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The last time I visited Hannah Hot Springs was a couple Julys ago with a group of nine boys and two friends and coworkers. The whole experience was, as advertised, primitive. We hiked past dense stands of mesquite, through chest-deep water, and dealt with extraordinary temperature swings; within the span of a few hours we found ourselves immobilized by the heat of the sun and then, thanks to a sudden rainstorm, miserably cold. We deemed the place gorgeous and unforgiving, the kind of place you are glad to visit, but even more glad to have visited. However, looking back, what I remember most poignantly is something less tangible: it was silent. Despite spending much of my life outside in wild places, I still find silence unusual, and the mountains around Hannah Hot Springs are silent enough to straddle the line between peaceful and creepy.

Silence of this sort has a way of dissipating hang-ups, like dropping a bundle of cottonwood seeds into the river and watching them float in all directions, entirely out of our control. Silent places allow thoughts to flow through our minds with more clarity, free of distractions, and certain parts of ourselves to come out of their shells. One of the boys in our group claims there is a part of him that exists only out there in places sufficiently silent. As I sit here, that part of him is supposedly still resting quietly in those distant rivers and mountains. I’m still trying to coax him into showing his face more often.

 

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The Blue Range, where Hannah Hot Springs resides, spans a large tract of desert on the New Mexico-Arizona border. On the New Mexico side it is a designated “wilderness,” which means within its boundaries there are no roads or permanent human-made structures. In Arizona it is dubbed the Blue Range Primitive Area, which, so far as I can tell, is exactly the same thing as wilderness, only Congress has not bothered to sanction it Wilderness with a capital “W”. In fact, the Blue Range’s designation is unique: since the Wilderness Act of 1964, all Primitive Areas except one, the Blue Range, have moved into the newer, fashionable wilderness category.

And it is spectacularly, peacefully primitive. We hiked mostly along the Blue River, which is only a foot or two deep in most places and provides natural air conditioning on sweltering summer days. The lush riparian zone contrasts sharply with the harsh desert that stands only a few strides up the nearest hill, where thorny mesquite bushes and loose rocks make it a treacherous place for humans. But if you’re willing to hike along the river for a couple days, and you follow the right tributaries, you’ll find refreshing rewards: swimming holes, some several feet deep, filled by a spring, a hot, HOT, spring named after a woman, Hannah. The water seeping out of the canyon is too hot to enjoy at its source, but a couple pools downhill the water temperature is perfect for a relaxing, multi-hour soak.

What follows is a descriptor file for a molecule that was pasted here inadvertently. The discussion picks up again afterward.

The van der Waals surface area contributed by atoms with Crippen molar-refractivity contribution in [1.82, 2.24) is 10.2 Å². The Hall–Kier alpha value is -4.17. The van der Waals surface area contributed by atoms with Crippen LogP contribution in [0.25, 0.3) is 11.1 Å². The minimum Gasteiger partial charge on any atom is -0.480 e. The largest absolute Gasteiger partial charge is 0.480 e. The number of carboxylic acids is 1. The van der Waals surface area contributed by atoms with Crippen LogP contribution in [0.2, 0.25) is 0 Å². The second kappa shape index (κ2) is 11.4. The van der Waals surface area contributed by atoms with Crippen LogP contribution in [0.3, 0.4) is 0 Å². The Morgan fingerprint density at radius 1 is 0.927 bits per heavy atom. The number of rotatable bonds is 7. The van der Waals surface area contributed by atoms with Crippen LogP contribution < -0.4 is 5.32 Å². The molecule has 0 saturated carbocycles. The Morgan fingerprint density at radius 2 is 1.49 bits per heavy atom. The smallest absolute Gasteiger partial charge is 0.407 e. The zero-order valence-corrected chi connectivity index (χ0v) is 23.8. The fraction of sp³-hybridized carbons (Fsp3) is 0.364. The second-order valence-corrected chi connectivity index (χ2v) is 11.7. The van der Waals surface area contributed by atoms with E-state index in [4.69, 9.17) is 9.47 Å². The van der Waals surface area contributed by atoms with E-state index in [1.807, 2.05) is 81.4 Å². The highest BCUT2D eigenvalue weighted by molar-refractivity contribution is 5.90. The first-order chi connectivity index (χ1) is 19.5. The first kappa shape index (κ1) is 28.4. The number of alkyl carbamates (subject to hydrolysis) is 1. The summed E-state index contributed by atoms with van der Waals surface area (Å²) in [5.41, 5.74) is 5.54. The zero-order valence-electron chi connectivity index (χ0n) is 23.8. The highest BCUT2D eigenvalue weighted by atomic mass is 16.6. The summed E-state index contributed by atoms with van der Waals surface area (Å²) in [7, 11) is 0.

A primitive area, in my mind, is where sounds change in concert with the light, and you notice. It’s actually not silent at all, just a different genre of sound than we’re used to. Warblers and coyotes and crickets all have their moments on the stage, and we humans become the backdrop. While cooking dinner along the Blue River we couldn’t hear any human sounds except for the propane stove and an occasional giggle from the boys. No airplanes, no water heater, no phones pleading for our attention, no numb electrical buzzing, no cars…

But that last image, the cars, was where my peace of mind vanished. I couldn’t hear our cars, but I knew they were waiting, about a five-hour walk away, and the ones we drove to the Blue Range were big, voracious, gas guzzling kinds of cars. We were basking in the serenity of nature, hallmark of the wilderness experience, but I couldn’t avoid the nagging discomfort that we had to drive a long time to get here, and we would soon rely on those cars to take us back to a much noisier existence.